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Protostellar System

Characterizing the Realistic Evolution of Planet-Forming Disks

Event Type
Department of Astronomy
134 Astronomy Building
wifi event
Mar 5, 2024   3:45 - 4:45 pm  
Kamber Schwarz
Daniel Franco
Originating Calendar
Astronomy Colloquium Speaker Calendar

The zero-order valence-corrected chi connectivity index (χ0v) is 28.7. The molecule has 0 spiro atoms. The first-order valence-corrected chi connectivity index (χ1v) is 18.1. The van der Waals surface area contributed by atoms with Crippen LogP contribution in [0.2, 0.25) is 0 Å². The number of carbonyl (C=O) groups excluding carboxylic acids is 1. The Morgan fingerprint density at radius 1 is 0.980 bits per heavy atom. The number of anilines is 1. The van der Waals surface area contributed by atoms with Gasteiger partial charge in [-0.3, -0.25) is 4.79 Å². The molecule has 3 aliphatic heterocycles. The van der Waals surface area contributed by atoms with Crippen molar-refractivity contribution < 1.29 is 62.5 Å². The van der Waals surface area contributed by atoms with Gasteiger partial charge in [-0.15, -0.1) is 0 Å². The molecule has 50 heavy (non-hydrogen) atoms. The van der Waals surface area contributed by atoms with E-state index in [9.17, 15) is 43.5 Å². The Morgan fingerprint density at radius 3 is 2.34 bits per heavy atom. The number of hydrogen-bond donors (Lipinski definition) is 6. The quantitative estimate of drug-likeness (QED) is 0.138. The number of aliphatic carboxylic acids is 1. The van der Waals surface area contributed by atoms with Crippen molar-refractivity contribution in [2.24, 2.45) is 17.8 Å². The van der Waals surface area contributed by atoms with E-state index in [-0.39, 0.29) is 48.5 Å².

Planets are formed in protoplanetary disks of gas and dust around young stars. Where and when a planet forms determines its ultimate composition. However, our ability to determine exoplanet compositions from observations is extremely limited. To truly understand what planets are made of we must instead observe the planet-forming material in the natal disk. These protoplanetary disks are dynamic objects. Material moves through the disk, experience a wide range of temperature, irradiation, and ionization conditions. Simultaneously, chemical reactions change the composition of the disk material. The full extend of chemical variation, both across a single systems evolution and between systems, in not well understood. I will lay out the tension between observational constraints on chemical timescales in disks and current protoplanetary disk models. I will then present how my research provides new insight into the evolution of protoplanetary disks by combining multi-wavelengths observations across evolutionary stages with new chemo-dynamic models. This approach provides a holistic understanding the physical and chemical conditions during planet formation.

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